From Fedora Project Wiki
 
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|| Advanced Micro Devices Opteron A1100 (Seattle)    || style="background:lightgrey;"|  ||{{result|pass}}  ||style="background:lightgrey;"| ||{{result|pass}}||style="background:lightgrey;"| ||style="background:lightgrey;"| ||{{result|none}}|| Tested with 74E firmware.  
 
|| Advanced Micro Devices Opteron A1100 (Seattle)    || style="background:lightgrey;"|  ||{{result|pass}}  ||style="background:lightgrey;"| ||{{result|pass}}||style="background:lightgrey;"| ||style="background:lightgrey;"| ||{{result|none}}|| Tested with 74E firmware.  
 
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|| ARM Juno R1/R2 Development Platform    || style="background:lightgrey;"|  ||{{result|pass}}  ||{{result|pass}} ||{{result|pass}}||style="background:lightgrey;"| ||style="background:lightgrey;"| ||{{result|none}}|| Tested with custom built linaro 16.02 firmware. Boots in DT or ACPI mode from USB cdrom. PCIe, SATA and Gbit ethernet disabled in ACPI mode.
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{{admon/warning|Note | The above documentation references grubx86.efi, but this is the name for x86_64 EFI grub binaries. The grub binary name on AArch64 systems is grubaa64.efi. | Grub Binary name]].}}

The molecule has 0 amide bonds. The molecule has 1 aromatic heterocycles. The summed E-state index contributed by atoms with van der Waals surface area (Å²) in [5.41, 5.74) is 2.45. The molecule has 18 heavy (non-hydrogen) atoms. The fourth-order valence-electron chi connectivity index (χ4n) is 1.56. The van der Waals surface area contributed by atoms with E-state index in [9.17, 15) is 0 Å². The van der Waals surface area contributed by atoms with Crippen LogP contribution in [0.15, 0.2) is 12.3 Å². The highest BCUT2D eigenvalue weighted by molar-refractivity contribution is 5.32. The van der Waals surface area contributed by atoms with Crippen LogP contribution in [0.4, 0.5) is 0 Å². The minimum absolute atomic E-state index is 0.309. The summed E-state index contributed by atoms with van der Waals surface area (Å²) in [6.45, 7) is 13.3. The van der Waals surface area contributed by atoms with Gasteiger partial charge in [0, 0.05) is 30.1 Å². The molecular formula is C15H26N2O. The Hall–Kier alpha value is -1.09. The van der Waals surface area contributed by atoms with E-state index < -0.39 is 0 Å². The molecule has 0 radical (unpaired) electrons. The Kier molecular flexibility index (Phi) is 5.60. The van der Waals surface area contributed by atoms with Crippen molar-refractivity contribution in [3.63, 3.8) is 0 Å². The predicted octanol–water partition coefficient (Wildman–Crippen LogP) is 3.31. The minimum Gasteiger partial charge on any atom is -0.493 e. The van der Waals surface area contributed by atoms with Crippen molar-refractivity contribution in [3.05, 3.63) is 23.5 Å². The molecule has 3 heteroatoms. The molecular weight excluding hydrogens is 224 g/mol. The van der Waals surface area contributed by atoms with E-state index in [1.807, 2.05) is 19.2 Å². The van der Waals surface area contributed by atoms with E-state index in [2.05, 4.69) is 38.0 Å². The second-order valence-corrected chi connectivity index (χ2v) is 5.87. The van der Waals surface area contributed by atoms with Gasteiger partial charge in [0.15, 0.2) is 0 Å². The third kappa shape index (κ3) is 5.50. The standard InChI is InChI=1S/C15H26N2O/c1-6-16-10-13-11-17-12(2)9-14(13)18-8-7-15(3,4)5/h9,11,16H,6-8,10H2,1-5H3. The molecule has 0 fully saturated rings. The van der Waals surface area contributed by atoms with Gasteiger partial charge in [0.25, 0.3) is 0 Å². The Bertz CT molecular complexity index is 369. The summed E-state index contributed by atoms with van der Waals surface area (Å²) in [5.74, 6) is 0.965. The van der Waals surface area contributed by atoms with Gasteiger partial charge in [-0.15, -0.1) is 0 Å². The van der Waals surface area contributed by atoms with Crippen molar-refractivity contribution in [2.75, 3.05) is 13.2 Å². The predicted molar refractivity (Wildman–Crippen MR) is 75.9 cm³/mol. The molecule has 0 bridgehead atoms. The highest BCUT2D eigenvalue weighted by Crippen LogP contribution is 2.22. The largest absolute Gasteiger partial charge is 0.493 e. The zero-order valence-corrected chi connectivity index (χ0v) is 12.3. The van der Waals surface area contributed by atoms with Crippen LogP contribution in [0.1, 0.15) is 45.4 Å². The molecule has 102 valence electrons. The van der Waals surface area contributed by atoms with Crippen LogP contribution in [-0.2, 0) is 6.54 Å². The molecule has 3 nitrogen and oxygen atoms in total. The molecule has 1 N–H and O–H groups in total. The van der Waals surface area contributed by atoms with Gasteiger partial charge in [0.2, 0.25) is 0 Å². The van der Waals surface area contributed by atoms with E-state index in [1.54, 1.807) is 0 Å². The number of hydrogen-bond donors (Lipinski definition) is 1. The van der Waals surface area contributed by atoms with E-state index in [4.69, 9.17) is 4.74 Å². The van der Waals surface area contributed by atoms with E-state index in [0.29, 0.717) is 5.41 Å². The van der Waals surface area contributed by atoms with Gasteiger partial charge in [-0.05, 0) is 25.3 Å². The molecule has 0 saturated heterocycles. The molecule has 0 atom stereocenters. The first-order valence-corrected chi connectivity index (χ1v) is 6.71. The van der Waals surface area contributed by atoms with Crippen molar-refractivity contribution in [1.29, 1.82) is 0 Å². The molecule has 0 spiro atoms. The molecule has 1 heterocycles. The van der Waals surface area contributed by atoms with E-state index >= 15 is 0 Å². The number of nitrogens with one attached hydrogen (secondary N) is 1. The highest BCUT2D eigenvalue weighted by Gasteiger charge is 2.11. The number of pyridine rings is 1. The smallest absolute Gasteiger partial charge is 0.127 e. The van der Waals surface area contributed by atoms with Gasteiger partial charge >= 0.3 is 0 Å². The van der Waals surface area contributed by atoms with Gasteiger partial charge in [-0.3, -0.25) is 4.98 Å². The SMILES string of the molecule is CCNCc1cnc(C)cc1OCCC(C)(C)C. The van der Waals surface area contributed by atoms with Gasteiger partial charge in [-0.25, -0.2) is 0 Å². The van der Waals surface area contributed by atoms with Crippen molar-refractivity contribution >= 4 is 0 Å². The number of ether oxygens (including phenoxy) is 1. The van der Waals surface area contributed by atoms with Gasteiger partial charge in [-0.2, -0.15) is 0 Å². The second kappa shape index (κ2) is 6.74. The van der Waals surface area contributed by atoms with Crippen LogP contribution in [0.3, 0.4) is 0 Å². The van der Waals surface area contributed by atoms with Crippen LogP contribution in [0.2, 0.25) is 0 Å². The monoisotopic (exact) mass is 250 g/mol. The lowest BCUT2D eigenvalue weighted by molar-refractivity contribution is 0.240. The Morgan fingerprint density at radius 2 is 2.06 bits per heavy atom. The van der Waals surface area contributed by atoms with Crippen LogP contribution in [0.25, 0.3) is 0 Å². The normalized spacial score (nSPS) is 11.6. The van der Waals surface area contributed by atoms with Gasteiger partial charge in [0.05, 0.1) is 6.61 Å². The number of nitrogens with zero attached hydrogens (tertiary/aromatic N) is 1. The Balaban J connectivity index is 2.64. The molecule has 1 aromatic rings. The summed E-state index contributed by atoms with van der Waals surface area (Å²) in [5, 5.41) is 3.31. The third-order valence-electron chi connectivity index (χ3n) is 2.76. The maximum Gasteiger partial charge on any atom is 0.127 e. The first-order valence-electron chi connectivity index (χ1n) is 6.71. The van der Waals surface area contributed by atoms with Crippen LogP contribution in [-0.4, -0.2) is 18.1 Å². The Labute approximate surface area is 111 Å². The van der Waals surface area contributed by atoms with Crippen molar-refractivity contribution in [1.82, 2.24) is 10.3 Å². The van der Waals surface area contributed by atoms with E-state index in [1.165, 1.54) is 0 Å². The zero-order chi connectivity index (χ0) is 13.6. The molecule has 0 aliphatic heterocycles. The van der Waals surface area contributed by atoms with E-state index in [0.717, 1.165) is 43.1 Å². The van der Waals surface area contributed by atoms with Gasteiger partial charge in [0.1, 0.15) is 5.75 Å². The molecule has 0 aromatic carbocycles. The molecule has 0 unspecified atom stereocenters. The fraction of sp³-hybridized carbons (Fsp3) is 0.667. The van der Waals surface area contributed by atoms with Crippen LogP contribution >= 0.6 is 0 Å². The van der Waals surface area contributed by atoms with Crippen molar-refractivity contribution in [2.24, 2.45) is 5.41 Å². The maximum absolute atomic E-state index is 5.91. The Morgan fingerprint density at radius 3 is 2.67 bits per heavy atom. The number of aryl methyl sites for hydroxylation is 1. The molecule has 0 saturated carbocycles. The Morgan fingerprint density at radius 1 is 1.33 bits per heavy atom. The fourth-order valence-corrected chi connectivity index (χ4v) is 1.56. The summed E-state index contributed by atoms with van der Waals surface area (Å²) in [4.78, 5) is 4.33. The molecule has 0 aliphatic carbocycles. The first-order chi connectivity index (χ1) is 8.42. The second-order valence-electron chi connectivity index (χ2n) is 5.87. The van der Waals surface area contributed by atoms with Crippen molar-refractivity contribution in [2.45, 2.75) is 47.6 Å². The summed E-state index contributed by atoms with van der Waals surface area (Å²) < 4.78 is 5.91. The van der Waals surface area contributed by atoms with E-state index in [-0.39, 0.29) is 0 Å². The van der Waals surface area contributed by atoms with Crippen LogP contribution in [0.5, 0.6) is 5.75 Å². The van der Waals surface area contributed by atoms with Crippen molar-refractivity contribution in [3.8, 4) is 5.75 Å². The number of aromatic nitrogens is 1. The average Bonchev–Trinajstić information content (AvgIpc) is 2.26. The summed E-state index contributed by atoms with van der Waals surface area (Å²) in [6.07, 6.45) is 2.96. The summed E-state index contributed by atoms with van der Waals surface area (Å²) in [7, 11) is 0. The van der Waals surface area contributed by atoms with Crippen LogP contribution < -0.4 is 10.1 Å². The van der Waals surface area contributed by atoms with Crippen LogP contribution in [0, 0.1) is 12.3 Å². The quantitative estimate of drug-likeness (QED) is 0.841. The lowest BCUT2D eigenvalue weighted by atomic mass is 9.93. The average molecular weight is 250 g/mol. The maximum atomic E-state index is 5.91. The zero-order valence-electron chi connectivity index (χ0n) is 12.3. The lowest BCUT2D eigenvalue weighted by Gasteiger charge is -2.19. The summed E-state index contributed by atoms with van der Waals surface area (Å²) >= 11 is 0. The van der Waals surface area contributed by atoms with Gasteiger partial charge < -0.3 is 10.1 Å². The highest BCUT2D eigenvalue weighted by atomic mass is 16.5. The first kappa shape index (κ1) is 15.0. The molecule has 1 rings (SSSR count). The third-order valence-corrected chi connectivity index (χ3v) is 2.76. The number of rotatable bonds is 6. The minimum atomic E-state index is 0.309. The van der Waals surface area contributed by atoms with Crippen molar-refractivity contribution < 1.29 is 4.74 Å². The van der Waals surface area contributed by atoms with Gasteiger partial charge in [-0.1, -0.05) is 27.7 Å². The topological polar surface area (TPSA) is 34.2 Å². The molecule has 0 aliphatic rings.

{{admon/warning|Note | The above documentation references grubx86.efi, but this is the name for x86_64 EFI grub binaries. The grub binary name on AArch64 systems is grubaa64.efi. | Grub Binary name]].}}
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The instructions above reference installing grub-efi and shim for copying into the TFTP directory. This will not work for aarch64 binaries. One option is to download the rpms from the tree below and use rpm2cpio to extract and copy the files from there.
  
 
Once configured use the Fedora 24 for AArch64 installation tree below:
 
Once configured use the Fedora 24 for AArch64 installation tree below:
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{{admon/warning|Note | You will need to use qemu-2.3.0-4+ for the below to work.}}
 
{{admon/warning|Note | You will need to use qemu-2.3.0-4+ for the below to work.}}